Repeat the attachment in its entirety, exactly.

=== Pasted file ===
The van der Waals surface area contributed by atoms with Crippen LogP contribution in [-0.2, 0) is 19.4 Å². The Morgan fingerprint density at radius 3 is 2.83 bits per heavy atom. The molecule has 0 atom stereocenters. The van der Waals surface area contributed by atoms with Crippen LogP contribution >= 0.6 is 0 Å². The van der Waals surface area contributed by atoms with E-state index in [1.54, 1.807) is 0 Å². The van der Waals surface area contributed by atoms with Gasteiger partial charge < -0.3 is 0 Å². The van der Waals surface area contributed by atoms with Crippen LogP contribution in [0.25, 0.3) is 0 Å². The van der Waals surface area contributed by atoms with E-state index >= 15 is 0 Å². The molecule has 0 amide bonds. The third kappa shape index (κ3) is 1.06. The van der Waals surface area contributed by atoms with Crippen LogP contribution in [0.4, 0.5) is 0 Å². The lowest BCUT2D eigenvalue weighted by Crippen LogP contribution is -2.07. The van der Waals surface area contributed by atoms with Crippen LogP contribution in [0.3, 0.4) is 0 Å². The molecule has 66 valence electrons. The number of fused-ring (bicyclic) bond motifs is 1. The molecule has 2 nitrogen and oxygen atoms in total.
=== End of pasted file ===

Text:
The van der Waals surface area contributed by atoms with Crippen LogP contribution in [-0.2, 0) is 19.4 Å². The Morgan fingerprint density at radius 3 is 2.83 bits per heavy atom. The molecule has 0 atom stereocenters. The van der Waals surface area contributed by atoms with Crippen LogP contribution >= 0.6 is 0 Å². The van der Waals surface area contributed by atoms with E-state index in [1.54, 1.807) is 0 Å². The van der Waals surface area contributed by atoms with Gasteiger partial charge < -0.3 is 0 Å². The van der Waals surface area contributed by atoms with Crippen LogP contribution in [0.25, 0.3) is 0 Å². The van der Waals surface area contributed by atoms with E-state index >= 15 is 0 Å². The molecule has 0 amide bonds. The third kappa shape index (κ3) is 1.06. The van der Waals surface area contributed by atoms with Crippen LogP contribution in [0.4, 0.5) is 0 Å². The lowest BCUT2D eigenvalue weighted by Crippen LogP contribution is -2.07. The van der Waals surface area contributed by atoms with Crippen LogP contribution in [0.3, 0.4) is 0 Å². The molecule has 66 valence electrons. The number of fused-ring (bicyclic) bond motifs is 1. The molecule has 2 nitrogen and oxygen atoms in total.